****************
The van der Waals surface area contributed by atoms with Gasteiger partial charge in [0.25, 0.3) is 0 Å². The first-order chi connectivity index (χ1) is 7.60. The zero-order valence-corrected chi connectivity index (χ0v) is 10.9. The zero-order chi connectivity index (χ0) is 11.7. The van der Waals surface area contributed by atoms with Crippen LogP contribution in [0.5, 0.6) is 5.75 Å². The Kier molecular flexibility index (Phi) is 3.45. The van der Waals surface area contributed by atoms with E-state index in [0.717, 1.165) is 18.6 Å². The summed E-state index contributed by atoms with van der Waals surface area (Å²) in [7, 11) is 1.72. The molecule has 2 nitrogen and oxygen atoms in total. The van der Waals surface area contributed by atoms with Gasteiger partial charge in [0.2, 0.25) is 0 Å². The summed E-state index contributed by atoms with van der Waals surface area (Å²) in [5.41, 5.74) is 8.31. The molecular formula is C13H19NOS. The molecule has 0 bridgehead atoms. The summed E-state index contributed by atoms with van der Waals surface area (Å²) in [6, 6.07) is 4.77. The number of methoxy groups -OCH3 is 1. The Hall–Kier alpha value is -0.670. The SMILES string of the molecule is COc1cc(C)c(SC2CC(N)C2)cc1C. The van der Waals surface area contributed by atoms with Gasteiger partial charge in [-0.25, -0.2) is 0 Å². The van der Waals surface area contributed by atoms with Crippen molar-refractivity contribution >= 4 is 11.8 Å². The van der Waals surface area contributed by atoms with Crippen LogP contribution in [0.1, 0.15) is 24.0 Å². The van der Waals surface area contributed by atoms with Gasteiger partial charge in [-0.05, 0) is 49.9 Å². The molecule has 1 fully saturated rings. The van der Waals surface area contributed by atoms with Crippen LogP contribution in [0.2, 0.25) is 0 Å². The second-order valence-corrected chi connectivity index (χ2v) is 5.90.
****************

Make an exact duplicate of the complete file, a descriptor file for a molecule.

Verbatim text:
The van der Waals surface area contributed by atoms with Gasteiger partial charge in [0.25, 0.3) is 0 Å². The first-order chi connectivity index (χ1) is 7.60. The zero-order valence-corrected chi connectivity index (χ0v) is 10.9. The zero-order chi connectivity index (χ0) is 11.7. The van der Waals surface area contributed by atoms with Crippen LogP contribution in [0.5, 0.6) is 5.75 Å². The Kier molecular flexibility index (Phi) is 3.45. The van der Waals surface area contributed by atoms with E-state index in [0.717, 1.165) is 18.6 Å². The summed E-state index contributed by atoms with van der Waals surface area (Å²) in [7, 11) is 1.72. The molecule has 2 nitrogen and oxygen atoms in total. The van der Waals surface area contributed by atoms with Gasteiger partial charge in [0.2, 0.25) is 0 Å². The summed E-state index contributed by atoms with van der Waals surface area (Å²) in [5.41, 5.74) is 8.31. The molecular formula is C13H19NOS. The molecule has 0 bridgehead atoms. The summed E-state index contributed by atoms with van der Waals surface area (Å²) in [6, 6.07) is 4.77. The number of methoxy groups -OCH3 is 1. The Hall–Kier alpha value is -0.670. The SMILES string of the molecule is COc1cc(C)c(SC2CC(N)C2)cc1C. The van der Waals surface area contributed by atoms with Gasteiger partial charge in [-0.25, -0.2) is 0 Å². The van der Waals surface area contributed by atoms with Crippen molar-refractivity contribution >= 4 is 11.8 Å². The van der Waals surface area contributed by atoms with Crippen LogP contribution in [0.1, 0.15) is 24.0 Å². The van der Waals surface area contributed by atoms with Gasteiger partial charge in [-0.05, 0) is 49.9 Å². The molecule has 1 fully saturated rings. The van der Waals surface area contributed by atoms with Crippen LogP contribution in [0.2, 0.25) is 0 Å². The second-order valence-corrected chi connectivity index (χ2v) is 5.90.